It happens all the time.
People ask me how I developed this image of confidence, charisma and darn good looks.
Well, I have to thank genetics for the good looks. Genetics and the team of plastic surgeons I have on call 24/7, ready to swing into action should a wrinkle appear, or a pimple pop, or a tidal wave of flab burst out from my Spanx.
As for the confidence and charisma stuff; that I created on my own.
My secret? I never think of myself as an employee, or even as a person. I am a brand. For years, I have energetically marketed even my tiniest successes — and, to be frank, there weren’t that many of them, and they were always tiny. I never failed to tell stories about how people were naturally drawn to me, and always did what I told them to do. The fact that most of these people were bartenders did not seem important.
It took time, but eventually, people stopped thinking of my “lazy, crazy Bob” brand or my “dumb as a rock Bob” brand and started thinking of me in terms of my new brand: confident, charismatic and darn good-looking.
Fortunately for you, brand building has changed in recent years.
This is why you shouldn’t try to emulate Warren Buffet. Nor should you take a Tony Robbins course or walk on hot coals. (I definitely would do a fire walk if there was a pint of Chubby Hubby on the other side.)
Instead, build your brand by asking this simple question in any workplace situation — what would Kim Kardashian do?
Whether you like her or not, you have to admit that Kim Kardashian has built herself one heck of a brand. Her name alone sells makeup, clothing, even contour kits. (Whatever they are, I want one.)
To understand how to build yourself a Kim-worthy brand, read Jeetendr Sehdev’s essential new book, “The Kim Kardashian Principle.”
Reading books is not part of my brand, but I did skim an article about the book and its author on Forbes, “Branding Secrets You Can Learn from Kim Kardashian” by Peter Horst.
The first rule of “The Kim Kardashian Principle” is to forget about projecting any aspects of your career that suggest success or even competence. No one cares about that Harvard MBA, or the business accomplishments that line your resume. To succeed in the new age of branding, you need to stop focusing on what you do right, and start focusing on what you do wrong.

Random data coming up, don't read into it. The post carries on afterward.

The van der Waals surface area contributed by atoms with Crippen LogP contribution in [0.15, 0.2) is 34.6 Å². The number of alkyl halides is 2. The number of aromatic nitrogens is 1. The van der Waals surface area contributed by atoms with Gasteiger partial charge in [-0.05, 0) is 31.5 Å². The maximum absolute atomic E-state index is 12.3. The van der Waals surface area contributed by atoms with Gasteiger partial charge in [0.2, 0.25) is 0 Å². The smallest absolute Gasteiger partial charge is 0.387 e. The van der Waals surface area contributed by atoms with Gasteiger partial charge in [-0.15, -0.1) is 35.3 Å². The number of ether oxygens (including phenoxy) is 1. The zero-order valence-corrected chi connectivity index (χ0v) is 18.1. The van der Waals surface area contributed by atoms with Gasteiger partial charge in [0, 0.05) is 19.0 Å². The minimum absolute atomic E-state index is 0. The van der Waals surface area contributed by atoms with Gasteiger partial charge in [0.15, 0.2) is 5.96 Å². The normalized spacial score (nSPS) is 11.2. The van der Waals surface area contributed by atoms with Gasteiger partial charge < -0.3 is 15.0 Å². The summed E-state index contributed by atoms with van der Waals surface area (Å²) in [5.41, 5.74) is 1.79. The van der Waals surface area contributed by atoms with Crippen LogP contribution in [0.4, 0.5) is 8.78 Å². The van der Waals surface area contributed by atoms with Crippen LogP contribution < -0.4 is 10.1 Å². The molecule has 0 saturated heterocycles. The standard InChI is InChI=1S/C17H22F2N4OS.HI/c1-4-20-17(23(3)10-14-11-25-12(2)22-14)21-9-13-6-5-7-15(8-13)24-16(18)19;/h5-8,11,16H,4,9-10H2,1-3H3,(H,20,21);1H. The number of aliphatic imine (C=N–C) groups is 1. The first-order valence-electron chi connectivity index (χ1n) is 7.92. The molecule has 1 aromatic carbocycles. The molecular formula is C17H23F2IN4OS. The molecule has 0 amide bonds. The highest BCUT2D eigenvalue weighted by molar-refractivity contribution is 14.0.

“The world has changed before our eyes,” Sehdev asserts. “Those who were demeaned for being talentless are now coming out on top.”
That’s right! You must stop hiding your flaws and start promoting them. The key to success today is “revealing your imperfections rather than pretending you’re perfect.”
Now you can see why “The Kim Kardashian Principle” is perfect for you. So much about you is imperfect. In years past, you had to hide these character flaws. Now you can flaunt them.
Of course, it’s not quite this easy. Once you have determined your imperfections, you have to expose them to the world. In fact, you have to overexpose them.
“Overexposure is essential,” Sehdev says. This is not difficult for Kim Kardashian, who has 54 million followers on Twitter. But from tiny acorns come mighty oaks, an insight I recently tweeted to my six loyal followers, and you can start by building your Twitter empire right now.
Remember — be shameless. Send Tweets describing your boo-boos and goofs to all the top managers at your company, and all your co-workers, too. “Authenticity is key,” Sehdev says. So don’t be afraid to bare your blunders. Tweet a photo of you dancing naked on the conference room table in your Teenage Mutant Ninja Turtle Underoos. Tweet a link to a recent and poisonous annual review — that will truly show the world the full depth of your incompetence.
It will take a while to expose all your flaws and failures to the world, but once you’ve done it, you will be the Kim Kardashian of your workplace. Of course, you’ll have to keep spreading the word by exposing — overexposing — any ongoing foul-ups, but I have faith in you. I’m sure they’ll be plenty.
One last word — Kim Kardashian first came to fame through a sex tape. I don’t suggest you make a sex tape, but if you do, don’t take off your Underoos.
Bob Goldman was an advertising executive at a Fortune 500 company, but he finally wised up and opened Bob Goldman Financial Planning in Sausalito, California. He now works out of Bellingham, Washington. He offers a virtual shoulder to cry on at firstname.lastname@example.org.